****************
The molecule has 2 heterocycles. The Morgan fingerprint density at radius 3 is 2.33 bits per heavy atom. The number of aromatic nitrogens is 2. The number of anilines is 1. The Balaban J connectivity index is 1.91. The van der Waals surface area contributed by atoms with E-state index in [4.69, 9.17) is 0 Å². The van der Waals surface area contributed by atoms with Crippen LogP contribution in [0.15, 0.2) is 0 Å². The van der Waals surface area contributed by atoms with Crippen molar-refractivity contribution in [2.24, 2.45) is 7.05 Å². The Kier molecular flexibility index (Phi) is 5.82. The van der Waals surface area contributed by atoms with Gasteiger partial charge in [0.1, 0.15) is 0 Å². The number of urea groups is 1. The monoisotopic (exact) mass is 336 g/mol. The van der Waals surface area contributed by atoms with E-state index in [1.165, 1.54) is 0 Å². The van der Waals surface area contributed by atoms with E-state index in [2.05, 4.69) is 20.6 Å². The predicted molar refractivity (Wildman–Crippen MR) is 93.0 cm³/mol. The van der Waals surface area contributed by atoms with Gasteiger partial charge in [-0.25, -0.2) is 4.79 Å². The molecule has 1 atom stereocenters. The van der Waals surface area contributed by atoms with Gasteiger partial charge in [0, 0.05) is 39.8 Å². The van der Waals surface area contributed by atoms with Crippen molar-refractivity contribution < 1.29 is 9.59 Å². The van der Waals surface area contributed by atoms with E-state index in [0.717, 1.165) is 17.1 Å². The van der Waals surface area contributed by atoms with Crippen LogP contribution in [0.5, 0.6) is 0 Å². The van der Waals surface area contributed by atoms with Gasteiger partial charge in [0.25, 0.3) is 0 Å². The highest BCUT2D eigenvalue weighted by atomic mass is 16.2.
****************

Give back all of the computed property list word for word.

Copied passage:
The molecule has 2 heterocycles. The Morgan fingerprint density at radius 3 is 2.33 bits per heavy atom. The number of aromatic nitrogens is 2. The number of anilines is 1. The Balaban J connectivity index is 1.91. The van der Waals surface area contributed by atoms with E-state index in [4.69, 9.17) is 0 Å². The van der Waals surface area contributed by atoms with Crippen LogP contribution in [0.15, 0.2) is 0 Å². The van der Waals surface area contributed by atoms with Crippen molar-refractivity contribution in [2.24, 2.45) is 7.05 Å². The Kier molecular flexibility index (Phi) is 5.82. The van der Waals surface area contributed by atoms with Gasteiger partial charge in [0.1, 0.15) is 0 Å². The number of urea groups is 1. The monoisotopic (exact) mass is 336 g/mol. The van der Waals surface area contributed by atoms with E-state index in [1.165, 1.54) is 0 Å². The van der Waals surface area contributed by atoms with E-state index in [2.05, 4.69) is 20.6 Å². The predicted molar refractivity (Wildman–Crippen MR) is 93.0 cm³/mol. The van der Waals surface area contributed by atoms with Gasteiger partial charge in [-0.25, -0.2) is 4.79 Å². The molecule has 1 atom stereocenters. The van der Waals surface area contributed by atoms with Gasteiger partial charge in [0, 0.05) is 39.8 Å². The van der Waals surface area contributed by atoms with Crippen molar-refractivity contribution < 1.29 is 9.59 Å². The van der Waals surface area contributed by atoms with E-state index in [0.717, 1.165) is 17.1 Å². The van der Waals surface area contributed by atoms with Crippen LogP contribution in [0.5, 0.6) is 0 Å². The van der Waals surface area contributed by atoms with Gasteiger partial charge in [0.25, 0.3) is 0 Å². The highest BCUT2D eigenvalue weighted by atomic mass is 16.2.